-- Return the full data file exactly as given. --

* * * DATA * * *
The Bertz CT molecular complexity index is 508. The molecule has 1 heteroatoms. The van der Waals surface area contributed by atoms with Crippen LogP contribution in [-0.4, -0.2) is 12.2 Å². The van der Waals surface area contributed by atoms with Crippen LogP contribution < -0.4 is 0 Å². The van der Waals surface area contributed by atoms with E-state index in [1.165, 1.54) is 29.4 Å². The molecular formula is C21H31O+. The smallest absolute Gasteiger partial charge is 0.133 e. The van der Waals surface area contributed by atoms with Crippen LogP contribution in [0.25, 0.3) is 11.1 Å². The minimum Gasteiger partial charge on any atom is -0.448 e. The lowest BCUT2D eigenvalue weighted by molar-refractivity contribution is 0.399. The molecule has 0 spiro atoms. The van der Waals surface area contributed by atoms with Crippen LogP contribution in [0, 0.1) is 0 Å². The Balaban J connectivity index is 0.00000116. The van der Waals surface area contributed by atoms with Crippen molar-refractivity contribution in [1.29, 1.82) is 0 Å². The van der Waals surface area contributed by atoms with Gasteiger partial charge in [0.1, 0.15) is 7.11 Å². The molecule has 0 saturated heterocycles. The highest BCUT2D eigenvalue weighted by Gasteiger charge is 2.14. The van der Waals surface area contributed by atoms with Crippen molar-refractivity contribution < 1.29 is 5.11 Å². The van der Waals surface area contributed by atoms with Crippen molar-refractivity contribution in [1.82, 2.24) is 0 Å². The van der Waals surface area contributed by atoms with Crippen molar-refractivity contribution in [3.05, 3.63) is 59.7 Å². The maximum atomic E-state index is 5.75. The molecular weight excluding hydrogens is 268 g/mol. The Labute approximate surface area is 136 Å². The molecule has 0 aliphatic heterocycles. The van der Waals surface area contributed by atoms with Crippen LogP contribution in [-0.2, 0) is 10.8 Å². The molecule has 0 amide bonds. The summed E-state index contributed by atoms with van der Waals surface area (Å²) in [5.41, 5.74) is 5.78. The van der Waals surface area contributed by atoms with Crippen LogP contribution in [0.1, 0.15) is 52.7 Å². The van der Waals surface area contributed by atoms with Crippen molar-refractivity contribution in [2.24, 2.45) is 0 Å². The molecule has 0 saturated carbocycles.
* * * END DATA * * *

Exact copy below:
The Bertz CT molecular complexity index is 508. The molecule has 1 heteroatoms. The van der Waals surface area contributed by atoms with Crippen LogP contribution in [-0.4, -0.2) is 12.2 Å². The van der Waals surface area contributed by atoms with Crippen LogP contribution < -0.4 is 0 Å². The van der Waals surface area contributed by atoms with E-state index in [1.165, 1.54) is 29.4 Å². The molecular formula is C21H31O+. The smallest absolute Gasteiger partial charge is 0.133 e. The van der Waals surface area contributed by atoms with Crippen LogP contribution in [0.25, 0.3) is 11.1 Å². The minimum Gasteiger partial charge on any atom is -0.448 e. The lowest BCUT2D eigenvalue weighted by molar-refractivity contribution is 0.399. The molecule has 0 spiro atoms. The van der Waals surface area contributed by atoms with Crippen LogP contribution in [0, 0.1) is 0 Å². The Balaban J connectivity index is 0.00000116. The van der Waals surface area contributed by atoms with Crippen molar-refractivity contribution in [1.29, 1.82) is 0 Å². The van der Waals surface area contributed by atoms with Gasteiger partial charge in [0.1, 0.15) is 7.11 Å². The molecule has 0 saturated heterocycles. The highest BCUT2D eigenvalue weighted by Gasteiger charge is 2.14. The van der Waals surface area contributed by atoms with Crippen molar-refractivity contribution < 1.29 is 5.11 Å². The van der Waals surface area contributed by atoms with Crippen molar-refractivity contribution in [1.82, 2.24) is 0 Å². The van der Waals surface area contributed by atoms with Crippen molar-refractivity contribution in [3.05, 3.63) is 59.7 Å². The maximum atomic E-state index is 5.75. The molecular weight excluding hydrogens is 268 g/mol. The Labute approximate surface area is 136 Å². The molecule has 0 aliphatic heterocycles. The van der Waals surface area contributed by atoms with Crippen LogP contribution in [-0.2, 0) is 10.8 Å². The molecule has 0 amide bonds. The summed E-state index contributed by atoms with van der Waals surface area (Å²) in [5.41, 5.74) is 5.78. The van der Waals surface area contributed by atoms with Crippen LogP contribution in [0.1, 0.15) is 52.7 Å². The van der Waals surface area contributed by atoms with Crippen molar-refractivity contribution in [2.24, 2.45) is 0 Å². The molecule has 0 saturated carbocycles.